This classic was number five in my Re-reading the classics. Once again, I’m wondering why I waited thirty years to reread this book. It’s so much better than I remembered. Faulkner had stuck in my memory for his run on sentences, and hysterical obscurity, but now I see that his primary gift was dialogue. He’s a master. The Benjy section is composed in large part of dialogue, and comprehensively sets up the story. The writing is beautiful and emotional and I cried. I cried at: You mustn’t cry. Caddy’s not going away. The betrayal of children is tragic.
The four Compson children inherited a grand name, a great history and they degraded it. I told someone from Mississippi that I was reading this book and he said he lasted about three pages himself but that the first thing I needed to know about Mississippi is that the white man runs everything. And that fact does seem to explain a lot of the internal dynamics of the plot. Many of the plot obstacles in the novel would be completely dissolved by inevitable social advancement. Nowadays Caddy would be an Ole Miss freshman lifting her tee shirt at Mardi Gras; Dilsey would be a municipal bus driver or the Mayor. It’s almost like the pivot of the whole novel is based upon a mistaken Victorian idea about female sexuality.
Not sending Benjy to Jackson becomes the essential moral core of the book. Are you working for or against that? The characters almost all fail that test, lost in their own selfishness, especially Caddy and Quentin. Jason actually turns out to be the one who is at least “not sending him to Jackson”. Not yet anyway. In many ways, the characters are sentimentalized and the plot melodramatic, but highly gripping.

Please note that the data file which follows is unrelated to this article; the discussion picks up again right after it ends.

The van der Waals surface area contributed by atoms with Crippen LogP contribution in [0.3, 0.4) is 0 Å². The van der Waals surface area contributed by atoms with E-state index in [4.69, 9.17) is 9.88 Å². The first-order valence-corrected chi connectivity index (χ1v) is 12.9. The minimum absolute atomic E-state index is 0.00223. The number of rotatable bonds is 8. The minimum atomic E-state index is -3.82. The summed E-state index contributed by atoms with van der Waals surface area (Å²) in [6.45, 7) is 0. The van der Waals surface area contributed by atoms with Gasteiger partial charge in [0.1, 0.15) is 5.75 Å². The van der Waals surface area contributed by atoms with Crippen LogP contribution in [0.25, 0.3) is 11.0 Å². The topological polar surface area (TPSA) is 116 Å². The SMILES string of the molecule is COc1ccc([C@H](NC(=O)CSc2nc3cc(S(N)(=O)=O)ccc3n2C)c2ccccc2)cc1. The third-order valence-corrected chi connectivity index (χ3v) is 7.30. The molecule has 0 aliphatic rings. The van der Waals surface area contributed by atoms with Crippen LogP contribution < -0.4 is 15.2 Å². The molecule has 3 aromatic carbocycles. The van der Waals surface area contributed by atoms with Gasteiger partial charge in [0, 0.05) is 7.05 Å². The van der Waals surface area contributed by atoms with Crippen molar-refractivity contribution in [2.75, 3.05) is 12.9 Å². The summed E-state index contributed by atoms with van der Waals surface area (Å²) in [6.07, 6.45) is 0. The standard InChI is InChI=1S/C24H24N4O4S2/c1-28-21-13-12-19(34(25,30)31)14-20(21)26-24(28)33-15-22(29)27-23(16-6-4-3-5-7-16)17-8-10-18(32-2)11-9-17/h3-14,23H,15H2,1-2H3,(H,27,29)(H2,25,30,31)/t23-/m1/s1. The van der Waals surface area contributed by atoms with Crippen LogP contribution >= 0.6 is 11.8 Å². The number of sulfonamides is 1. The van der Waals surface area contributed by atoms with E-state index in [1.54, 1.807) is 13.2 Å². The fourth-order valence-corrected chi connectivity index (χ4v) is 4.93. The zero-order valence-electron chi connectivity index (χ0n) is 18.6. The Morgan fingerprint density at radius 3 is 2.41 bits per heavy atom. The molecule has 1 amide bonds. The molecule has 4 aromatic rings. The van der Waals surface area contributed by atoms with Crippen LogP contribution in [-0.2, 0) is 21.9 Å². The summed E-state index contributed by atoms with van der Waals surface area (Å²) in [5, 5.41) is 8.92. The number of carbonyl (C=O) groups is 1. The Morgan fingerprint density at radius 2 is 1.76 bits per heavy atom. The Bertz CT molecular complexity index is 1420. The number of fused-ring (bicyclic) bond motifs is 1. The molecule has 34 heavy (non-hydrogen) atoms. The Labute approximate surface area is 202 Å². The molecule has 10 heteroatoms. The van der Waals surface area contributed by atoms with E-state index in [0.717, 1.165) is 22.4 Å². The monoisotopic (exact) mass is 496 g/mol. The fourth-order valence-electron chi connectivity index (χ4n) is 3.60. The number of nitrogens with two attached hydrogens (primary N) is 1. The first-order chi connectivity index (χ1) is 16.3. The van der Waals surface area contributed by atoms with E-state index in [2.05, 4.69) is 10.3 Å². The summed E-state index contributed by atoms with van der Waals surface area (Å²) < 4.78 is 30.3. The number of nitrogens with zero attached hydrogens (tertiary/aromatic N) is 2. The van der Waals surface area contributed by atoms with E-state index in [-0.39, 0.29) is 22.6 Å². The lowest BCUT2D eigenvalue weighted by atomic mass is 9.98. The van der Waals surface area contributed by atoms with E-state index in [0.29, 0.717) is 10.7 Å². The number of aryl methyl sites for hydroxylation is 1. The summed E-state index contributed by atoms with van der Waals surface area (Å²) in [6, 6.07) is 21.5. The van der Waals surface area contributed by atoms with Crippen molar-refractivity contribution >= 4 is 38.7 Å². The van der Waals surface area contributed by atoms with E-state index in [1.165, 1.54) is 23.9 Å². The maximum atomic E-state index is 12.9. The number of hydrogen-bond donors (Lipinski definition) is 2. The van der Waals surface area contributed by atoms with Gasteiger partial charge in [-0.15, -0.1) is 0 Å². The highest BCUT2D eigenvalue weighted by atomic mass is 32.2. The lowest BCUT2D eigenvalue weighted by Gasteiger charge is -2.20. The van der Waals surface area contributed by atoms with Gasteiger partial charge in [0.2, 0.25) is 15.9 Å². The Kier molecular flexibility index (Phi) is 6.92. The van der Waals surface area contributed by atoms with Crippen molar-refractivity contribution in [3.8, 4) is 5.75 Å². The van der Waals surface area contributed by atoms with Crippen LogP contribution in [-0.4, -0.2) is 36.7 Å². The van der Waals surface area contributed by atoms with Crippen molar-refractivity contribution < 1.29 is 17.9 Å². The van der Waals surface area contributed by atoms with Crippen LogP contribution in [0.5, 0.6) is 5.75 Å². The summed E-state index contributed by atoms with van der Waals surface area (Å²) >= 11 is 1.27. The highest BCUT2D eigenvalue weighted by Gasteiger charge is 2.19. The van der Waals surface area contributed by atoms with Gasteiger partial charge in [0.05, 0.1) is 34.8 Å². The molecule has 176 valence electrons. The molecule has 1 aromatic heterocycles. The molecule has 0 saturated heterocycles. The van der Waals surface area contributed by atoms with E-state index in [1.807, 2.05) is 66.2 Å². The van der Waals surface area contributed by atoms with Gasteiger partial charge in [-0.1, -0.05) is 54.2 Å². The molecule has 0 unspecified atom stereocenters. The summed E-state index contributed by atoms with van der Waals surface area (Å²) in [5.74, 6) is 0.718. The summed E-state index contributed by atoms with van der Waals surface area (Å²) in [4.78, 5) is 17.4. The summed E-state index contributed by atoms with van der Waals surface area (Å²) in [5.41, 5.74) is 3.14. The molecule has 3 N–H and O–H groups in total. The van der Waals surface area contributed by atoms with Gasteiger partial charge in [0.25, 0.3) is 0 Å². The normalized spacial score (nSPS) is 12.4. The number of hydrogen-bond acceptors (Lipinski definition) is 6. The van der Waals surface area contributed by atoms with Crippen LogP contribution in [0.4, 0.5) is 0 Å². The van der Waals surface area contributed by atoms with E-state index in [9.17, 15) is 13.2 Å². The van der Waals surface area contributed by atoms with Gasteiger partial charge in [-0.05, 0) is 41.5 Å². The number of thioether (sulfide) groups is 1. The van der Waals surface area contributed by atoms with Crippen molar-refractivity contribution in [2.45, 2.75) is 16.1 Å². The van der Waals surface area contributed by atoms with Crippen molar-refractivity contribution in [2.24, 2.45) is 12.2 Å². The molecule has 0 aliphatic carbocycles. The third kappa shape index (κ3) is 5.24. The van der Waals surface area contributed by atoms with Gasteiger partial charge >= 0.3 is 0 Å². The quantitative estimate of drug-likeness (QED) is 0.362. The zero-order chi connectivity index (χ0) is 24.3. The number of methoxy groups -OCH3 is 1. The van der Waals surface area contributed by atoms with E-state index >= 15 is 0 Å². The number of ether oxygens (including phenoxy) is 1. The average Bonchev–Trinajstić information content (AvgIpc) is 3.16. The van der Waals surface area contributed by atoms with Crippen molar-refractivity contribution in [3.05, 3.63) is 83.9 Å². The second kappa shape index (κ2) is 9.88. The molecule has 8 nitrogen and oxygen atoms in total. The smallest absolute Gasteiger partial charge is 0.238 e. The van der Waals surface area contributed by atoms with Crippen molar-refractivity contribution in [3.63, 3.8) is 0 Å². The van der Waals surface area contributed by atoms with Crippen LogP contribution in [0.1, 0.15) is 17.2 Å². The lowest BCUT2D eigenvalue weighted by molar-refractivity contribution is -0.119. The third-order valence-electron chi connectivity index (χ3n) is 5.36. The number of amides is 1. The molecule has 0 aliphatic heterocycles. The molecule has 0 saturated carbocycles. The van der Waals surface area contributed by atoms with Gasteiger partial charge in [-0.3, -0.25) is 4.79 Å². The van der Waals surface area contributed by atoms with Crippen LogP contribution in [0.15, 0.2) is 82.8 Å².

Faulkner is such a good writer. The walk with the little Italian girl in the Quentin section is vividly rendered. And the Jason section is really funny. He’s like one of the Three Stooges, chasing Miss Quentin all over town. I wasn’t that crazy about the Dilsey part because I didn’t like the run on sentences much. It felt too monumental. His real strength were the voices.
And the appendix. Huh? Are we actually supposed to read that?
Tuesday, January 10, 2012
A woman takes a baby on a trip, despite it not being her baby
I loved this book and read it delighted in one sitting
It’s about Marie, three weeks out of prison, who for some inexplicable reason gets hired by her childhood friend to be a nanny for her only child. Marie likes being a nanny, on her terms, which include getting drunk and giving the baby in a bathtub, seducing her friend’s husband and snatching the kid for a transcontinental road trip. She’s an active character and this makes her interesting. Although the book is like a primer on bad decision making.
I loved the crackling limpid prose, the sharp to-the-point dialogue, the screwy flawed characters. Marie is incapable of following the rules as so far the rules have not served her well. She doesn’t seem to care about anyone, only Caitlin, her little charge. The tone is whimsical, and because of the child, there’s an undercurrent of real danger. Only in the final scene, however, do we taste the fear - would she really abandon the child, do something really evil to an innocent? All of Marie's other "marks" completely deserve being conned.
What makes the scenes come to life are crazy weird situations – a cat with no teeth gnawing on a cat food can. In a way, this is also a novel about Paris. It’s a road novel which makes the plot simple and direct. I really enjoyed it.